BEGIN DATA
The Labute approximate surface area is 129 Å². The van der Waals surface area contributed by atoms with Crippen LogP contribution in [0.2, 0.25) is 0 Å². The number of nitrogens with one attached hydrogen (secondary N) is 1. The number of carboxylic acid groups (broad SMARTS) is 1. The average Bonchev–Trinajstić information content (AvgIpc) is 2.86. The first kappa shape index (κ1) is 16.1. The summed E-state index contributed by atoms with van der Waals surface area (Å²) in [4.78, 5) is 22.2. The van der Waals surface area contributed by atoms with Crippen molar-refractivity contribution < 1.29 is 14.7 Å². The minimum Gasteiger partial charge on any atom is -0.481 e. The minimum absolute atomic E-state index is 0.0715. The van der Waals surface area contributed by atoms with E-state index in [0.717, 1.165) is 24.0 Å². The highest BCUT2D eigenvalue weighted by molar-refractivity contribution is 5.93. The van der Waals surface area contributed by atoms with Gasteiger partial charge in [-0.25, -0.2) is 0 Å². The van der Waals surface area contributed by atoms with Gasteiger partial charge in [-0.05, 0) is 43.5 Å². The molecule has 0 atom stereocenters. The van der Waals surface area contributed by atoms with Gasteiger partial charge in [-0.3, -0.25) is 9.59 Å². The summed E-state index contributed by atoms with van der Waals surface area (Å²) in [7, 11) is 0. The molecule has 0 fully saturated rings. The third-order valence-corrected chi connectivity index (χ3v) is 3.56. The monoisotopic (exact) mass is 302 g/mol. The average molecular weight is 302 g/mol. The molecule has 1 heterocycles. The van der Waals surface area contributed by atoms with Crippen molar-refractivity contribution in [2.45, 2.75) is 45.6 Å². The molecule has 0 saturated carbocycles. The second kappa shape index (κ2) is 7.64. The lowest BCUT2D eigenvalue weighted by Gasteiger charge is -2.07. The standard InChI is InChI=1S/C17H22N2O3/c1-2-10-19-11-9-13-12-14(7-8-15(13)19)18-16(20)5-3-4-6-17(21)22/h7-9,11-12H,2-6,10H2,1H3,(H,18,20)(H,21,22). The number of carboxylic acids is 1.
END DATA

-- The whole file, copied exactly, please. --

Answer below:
The Labute approximate surface area is 129 Å². The van der Waals surface area contributed by atoms with Crippen LogP contribution in [0.2, 0.25) is 0 Å². The number of nitrogens with one attached hydrogen (secondary N) is 1. The number of carboxylic acid groups (broad SMARTS) is 1. The average Bonchev–Trinajstić information content (AvgIpc) is 2.86. The first kappa shape index (κ1) is 16.1. The summed E-state index contributed by atoms with van der Waals surface area (Å²) in [4.78, 5) is 22.2. The van der Waals surface area contributed by atoms with Crippen molar-refractivity contribution < 1.29 is 14.7 Å². The minimum Gasteiger partial charge on any atom is -0.481 e. The minimum absolute atomic E-state index is 0.0715. The van der Waals surface area contributed by atoms with E-state index in [0.717, 1.165) is 24.0 Å². The highest BCUT2D eigenvalue weighted by molar-refractivity contribution is 5.93. The van der Waals surface area contributed by atoms with Gasteiger partial charge in [-0.25, -0.2) is 0 Å². The van der Waals surface area contributed by atoms with Gasteiger partial charge in [-0.05, 0) is 43.5 Å². The molecule has 0 atom stereocenters. The van der Waals surface area contributed by atoms with Gasteiger partial charge in [-0.3, -0.25) is 9.59 Å². The summed E-state index contributed by atoms with van der Waals surface area (Å²) in [7, 11) is 0. The molecule has 0 fully saturated rings. The third-order valence-corrected chi connectivity index (χ3v) is 3.56. The monoisotopic (exact) mass is 302 g/mol. The average molecular weight is 302 g/mol. The molecule has 1 heterocycles. The van der Waals surface area contributed by atoms with Crippen molar-refractivity contribution in [2.45, 2.75) is 45.6 Å². The molecule has 0 saturated carbocycles. The second kappa shape index (κ2) is 7.64. The lowest BCUT2D eigenvalue weighted by Gasteiger charge is -2.07. The standard InChI is InChI=1S/C17H22N2O3/c1-2-10-19-11-9-13-12-14(7-8-15(13)19)18-16(20)5-3-4-6-17(21)22/h7-9,11-12H,2-6,10H2,1H3,(H,18,20)(H,21,22). The number of carboxylic acids is 1.